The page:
AFP andB-hCG are two important markers of diagnosis and follow-up of ovarian pathologies in childhood [5, 7, 10, 11]. In children, AFP and B-hCG are more sensitive than other tumor markers. The sensitivity and specificity of CA125 is lesser than adults. Tumor markers are not specific to indicate the malinancy. Therefore, we evaluated our patients according to AFP and B-hCG and found out high levels in very few of them.

For the diagnosis of ovarian pathologies, the role of US is very major. Also, in determination of whether the mass is solid or cystic or in evaluation of ovarian blood flow and torsion, US and Doppler US are efficient [5]. CT and MRI supplies more detailed information about the location and inner structure of the mass [3]. For this reason, we have made an ultrasonographic evaluation in all of our patients as we also used CT and MRI, especially, to evaluate the masses containing complicated and solid areas.

In children, treatments of ovarian masses are planned according to clinical, laboratory and radiological findings [2]. Ovarian mass patients are frequently misdiagnosed with acute appendicitis [9, 12]. Ovary-sparing surgery is recommended for preservation of fertility and hormonal functions [12]. Even a small portion of ovarian tissue is reported to provide fertility [6]. Ovarian masses may be excised by laparoscopy or, in larger masses, by laparotomy. Hence, we carried out lapartotomy and, particularly by our deepening experience of it, laparoscopic exploration on our cases in last period.

The treatment of pure cystic ovarian masses is planned in accordance with size of cyst, symptoms and risk of torsion. The masses containing septa, debris and solid areas are excised due to their risk of malignancy careless of their size and clinical presentation. The widespread opinion about ovarion lesions is operative exploration for all masses larger than 5 cm-diameter and the masses smaller than 5 cm-diameter with septation or solid components [4]. In patients of the simple ovarian masses larger than 5 cm-diameter US-guided percutaneous aspiration or laparoscopic aspiration of cyst, unroofing or cyst excition may be applied [4, 13]. In patients of solid, complex of masses careless of size, in patients of cystic masses larger than 5 cm-diameter surgical interference should be applied [4]. We also have applied surgical exploration on whole of the patient’s detected overian cyst with a larger size than 5 cm-diameters. Only two patients of simple ovarian cyst have been applied with percutaneous drainage and no recurrence occurred afterwards. All the patients complicated and containing solid components are explorated operatively careless of their size. In presence of malignancy, biopsy sampling on the counterpart ovary and peritoneum, peritoneal lavage, omentectomy, retroperitoneal biopsy, pelvic biopsy, periaortic lymph node biopsy should be done [6].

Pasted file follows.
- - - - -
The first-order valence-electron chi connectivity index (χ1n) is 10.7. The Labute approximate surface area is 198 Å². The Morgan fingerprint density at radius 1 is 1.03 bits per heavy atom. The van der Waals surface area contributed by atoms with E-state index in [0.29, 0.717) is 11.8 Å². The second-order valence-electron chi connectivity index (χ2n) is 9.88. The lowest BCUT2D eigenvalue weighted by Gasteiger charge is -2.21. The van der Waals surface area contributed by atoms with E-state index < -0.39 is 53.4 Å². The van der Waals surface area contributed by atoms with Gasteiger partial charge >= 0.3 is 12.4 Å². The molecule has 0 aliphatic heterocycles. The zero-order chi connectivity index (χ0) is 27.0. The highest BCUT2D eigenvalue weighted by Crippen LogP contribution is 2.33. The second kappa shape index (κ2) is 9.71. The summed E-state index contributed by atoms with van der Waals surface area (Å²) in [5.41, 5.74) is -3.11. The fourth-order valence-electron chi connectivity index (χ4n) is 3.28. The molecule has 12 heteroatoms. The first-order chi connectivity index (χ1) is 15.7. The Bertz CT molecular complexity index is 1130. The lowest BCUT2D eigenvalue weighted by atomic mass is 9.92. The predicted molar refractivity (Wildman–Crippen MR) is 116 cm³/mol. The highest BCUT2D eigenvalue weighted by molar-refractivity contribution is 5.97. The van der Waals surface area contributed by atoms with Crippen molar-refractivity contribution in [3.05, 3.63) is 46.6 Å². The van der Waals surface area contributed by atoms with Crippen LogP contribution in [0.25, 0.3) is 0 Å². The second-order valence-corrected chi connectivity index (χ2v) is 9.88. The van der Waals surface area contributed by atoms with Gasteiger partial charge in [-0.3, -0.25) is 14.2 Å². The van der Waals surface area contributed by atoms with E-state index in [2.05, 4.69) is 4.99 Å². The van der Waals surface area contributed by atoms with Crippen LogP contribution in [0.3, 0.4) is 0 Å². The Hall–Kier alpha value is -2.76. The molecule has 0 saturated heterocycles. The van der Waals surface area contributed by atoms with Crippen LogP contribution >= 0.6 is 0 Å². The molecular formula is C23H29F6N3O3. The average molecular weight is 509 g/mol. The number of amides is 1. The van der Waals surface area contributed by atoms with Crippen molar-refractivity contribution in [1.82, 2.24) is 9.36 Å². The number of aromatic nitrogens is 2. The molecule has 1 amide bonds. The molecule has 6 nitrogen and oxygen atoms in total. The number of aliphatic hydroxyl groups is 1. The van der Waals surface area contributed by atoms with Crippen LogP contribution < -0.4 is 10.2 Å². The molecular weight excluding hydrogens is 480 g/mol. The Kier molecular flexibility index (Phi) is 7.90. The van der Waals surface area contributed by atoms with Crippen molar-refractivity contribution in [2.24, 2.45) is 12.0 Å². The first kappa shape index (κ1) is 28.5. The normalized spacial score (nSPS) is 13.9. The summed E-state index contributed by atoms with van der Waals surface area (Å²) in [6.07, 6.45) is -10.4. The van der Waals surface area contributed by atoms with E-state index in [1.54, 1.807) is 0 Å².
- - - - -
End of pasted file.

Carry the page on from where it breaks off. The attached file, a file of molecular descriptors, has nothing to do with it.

Ovarian torsions may appear on the ovarian cyst or ovarian mass ground. Due to risk of malignancy of the mass caused ovarian torsion and systemic effects of necrotic tissue, torsioned ovary with a restraint blood supply is treated with oopherectomy [7]. However, in the purpose of preserving the fertility, ovarysparing methods are trended up recently [8, 14, 15]. In the recent period, even for the ovaries with necrotic appearances, oopherectomy is abstained [16, 17]. Torsion may occur without any other pathology in ovaries. The risk of development of torsion is increases with the sizing up of cyst or mass. In addition, as benign lesions are more likely to be mobile than the maligns, the risk of development of torsion increases [16]. Our numbers of oopherectomy surgery was high, however, most of them were our older dated patients and in more recent patients we also leave the ovary.

Consequently, ovarian lesions are not uncommon pathologies in girls and not all might be symptomatic. The approach on ovarian lesions changes according to size of pathology, clinical and radiological findings. The female patients applied with abdominal pain should be considered carefully with US for ovarian pathologies. Torsion should be considered particularly for acute abdomen patients. Care should be taken due to failure of the organ. The risk of malign lesions presence should not be neglected though very rare it is. The ovary-sparing surgery should be performed and minimal invasive procedures should be preferred as long as possible.